a window of memory: haibun

The wood fire, a girl guide log cabin lay, is a miracle of flame and heat in a deep pit of snow. Bundled trekkers huddle in the dappled clearing knee deep in fresh powder. Our frozen faces, fingers and toes tingle as the long day winds down with a winter cookout, a WINTER cookout, how amazing are these foil packets we cradle in our hands!

hot s’mores

at trail end

sweet melts in snow

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A s’more is campfire treat of roasted marshmallow on chocolate between graham crackers.

My haiku, that concludes this haibun, appears with others on the theme of ‘taste’ in Kathy Munro’s November 14, 2018 post on Troutswirl: “A sense of place: HIKING TRAIL – taste”.

©️2018 Ontheland

on a winter trail: haiku

Happy to be included today on Troutswirl’s A Sense of Place: Hiking Trail — smell:

winter hike
wrapped in a knitted scarf
the smell of wet wool

~

In ‘real’ time we are not wrapping wool scarves around our faces yet, but this is a sensation renewed for me almost every year…when the thermometer dips below freezing and the only way to seal out a winter wind is to wrap a scarf.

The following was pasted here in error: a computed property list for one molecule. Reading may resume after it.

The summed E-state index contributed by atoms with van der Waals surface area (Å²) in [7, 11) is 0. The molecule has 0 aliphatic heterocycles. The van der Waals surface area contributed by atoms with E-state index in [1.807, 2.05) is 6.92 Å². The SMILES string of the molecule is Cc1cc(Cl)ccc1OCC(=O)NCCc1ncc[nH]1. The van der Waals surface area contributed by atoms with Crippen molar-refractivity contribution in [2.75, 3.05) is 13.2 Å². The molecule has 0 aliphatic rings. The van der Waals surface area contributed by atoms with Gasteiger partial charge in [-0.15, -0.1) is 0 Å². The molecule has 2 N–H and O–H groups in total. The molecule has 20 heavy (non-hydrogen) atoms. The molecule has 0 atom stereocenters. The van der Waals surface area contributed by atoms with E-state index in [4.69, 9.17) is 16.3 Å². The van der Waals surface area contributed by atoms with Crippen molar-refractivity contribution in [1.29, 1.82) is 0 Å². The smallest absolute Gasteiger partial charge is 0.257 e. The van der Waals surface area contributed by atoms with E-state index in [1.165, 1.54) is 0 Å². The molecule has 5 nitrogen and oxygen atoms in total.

©️2018 Ontheland

recipe for coming out of winter hibernation

Drink hot soup tomato red
this February night.
Burn a candle flame.
Winter blood still
bathes chilled joints.
Newborn microbes
dance unseen.
Wear wool to hug the skin,
Breathe to clear dry lungs.
We are defrosting,
departing from winter hibernation.
Spring barely has begun.

~

A message from 44º North, 76º West for dVerse Poet’s Pub. We are quadrilling “burn” tonight.

©2018 Ontheland

for Haibun Monday

My hair silvers at the temples and falls out in long white strands. It was brown, then dark dark brown and now…I wonder if my hair is thinning…..my mother’s hair was always blonde….different shades of blonde…she made sure of that.  And now my plumage changes. What will leave and what will stay?

old robin flies

in late winter grey

white down catches light

©2018 Ontheland

~

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In this haibun I blend a story about hair with my recent sightings of robins.  Reading about these birds I discovered that some robins live five years or more if they survive their first year.  I am fairly certain that the robins in my yard stayed here for the winter, perhaps feasting on the abundant juniper berries. Their signature red breasts and white plumage on throats and under tails brighten up the landscape. The above photo, from Pixabay, is an American Robin.  Many thanks to Bjorn at dVerse for his Haibun Monday prompt: The beauty and the misery of grey.

more orange!

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When the world becomes a snow globe, it’s time to make soup.  The sun is rising earlier, days are longer and everyone is talking about spring, but it’s still freezing cold.

In the fall I buy large and small pumpkins and line them up on the counter.  Their brilliant orange cheers my spirits. Two days ago, in cold February, I cut up my second last pumpkin and made a huge pot of soup with ginger, cinnamon, nutmeg, cumin and coriander.

Five spice aroma

warms last nights of winter

Is this early spring?

~

©2018 Ontheland